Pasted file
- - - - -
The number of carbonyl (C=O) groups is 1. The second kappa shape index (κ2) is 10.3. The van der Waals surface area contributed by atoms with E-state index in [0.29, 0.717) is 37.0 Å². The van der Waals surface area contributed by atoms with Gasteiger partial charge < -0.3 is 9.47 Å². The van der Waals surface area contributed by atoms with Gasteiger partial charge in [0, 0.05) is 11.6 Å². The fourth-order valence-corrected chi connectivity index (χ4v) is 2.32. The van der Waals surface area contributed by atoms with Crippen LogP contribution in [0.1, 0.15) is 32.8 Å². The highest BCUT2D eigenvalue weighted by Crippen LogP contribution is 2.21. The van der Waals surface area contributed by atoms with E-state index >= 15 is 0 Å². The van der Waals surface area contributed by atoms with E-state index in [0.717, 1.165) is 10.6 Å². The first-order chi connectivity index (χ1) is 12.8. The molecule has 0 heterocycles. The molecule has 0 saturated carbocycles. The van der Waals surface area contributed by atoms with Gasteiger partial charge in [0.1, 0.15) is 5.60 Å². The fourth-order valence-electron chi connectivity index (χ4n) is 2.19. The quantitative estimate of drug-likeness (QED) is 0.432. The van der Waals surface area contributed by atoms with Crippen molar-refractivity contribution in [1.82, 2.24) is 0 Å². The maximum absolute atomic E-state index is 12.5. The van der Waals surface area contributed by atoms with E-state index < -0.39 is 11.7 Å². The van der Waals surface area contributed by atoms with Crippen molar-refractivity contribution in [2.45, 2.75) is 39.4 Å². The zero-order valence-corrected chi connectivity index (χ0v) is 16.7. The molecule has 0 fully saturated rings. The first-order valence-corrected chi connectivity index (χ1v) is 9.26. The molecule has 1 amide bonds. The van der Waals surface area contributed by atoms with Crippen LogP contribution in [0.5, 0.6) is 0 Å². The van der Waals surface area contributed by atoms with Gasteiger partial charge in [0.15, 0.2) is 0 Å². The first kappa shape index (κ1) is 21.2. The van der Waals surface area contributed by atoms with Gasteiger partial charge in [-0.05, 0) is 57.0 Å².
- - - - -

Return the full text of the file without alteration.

The number of carbonyl (C=O) groups is 1. The second kappa shape index (κ2) is 10.3. The van der Waals surface area contributed by atoms with E-state index in [0.29, 0.717) is 37.0 Å². The van der Waals surface area contributed by atoms with Gasteiger partial charge < -0.3 is 9.47 Å². The van der Waals surface area contributed by atoms with Gasteiger partial charge in [0, 0.05) is 11.6 Å². The fourth-order valence-corrected chi connectivity index (χ4v) is 2.32. The van der Waals surface area contributed by atoms with Crippen LogP contribution in [0.1, 0.15) is 32.8 Å². The highest BCUT2D eigenvalue weighted by Crippen LogP contribution is 2.21. The van der Waals surface area contributed by atoms with E-state index >= 15 is 0 Å². The van der Waals surface area contributed by atoms with E-state index in [0.717, 1.165) is 10.6 Å². The first-order chi connectivity index (χ1) is 12.8. The molecule has 0 heterocycles. The molecule has 0 saturated carbocycles. The van der Waals surface area contributed by atoms with Gasteiger partial charge in [0.1, 0.15) is 5.60 Å². The fourth-order valence-electron chi connectivity index (χ4n) is 2.19. The quantitative estimate of drug-likeness (QED) is 0.432. The van der Waals surface area contributed by atoms with Crippen molar-refractivity contribution in [1.82, 2.24) is 0 Å². The maximum absolute atomic E-state index is 12.5. The van der Waals surface area contributed by atoms with E-state index < -0.39 is 11.7 Å². The van der Waals surface area contributed by atoms with Crippen molar-refractivity contribution in [2.45, 2.75) is 39.4 Å². The zero-order valence-corrected chi connectivity index (χ0v) is 16.7. The molecule has 0 fully saturated rings. The first-order valence-corrected chi connectivity index (χ1v) is 9.26. The molecule has 1 amide bonds. The van der Waals surface area contributed by atoms with Crippen LogP contribution in [0.5, 0.6) is 0 Å². The van der Waals surface area contributed by atoms with Gasteiger partial charge in [0.15, 0.2) is 0 Å². The first kappa shape index (κ1) is 21.2. The van der Waals surface area contributed by atoms with Gasteiger partial charge in [-0.05, 0) is 57.0 Å².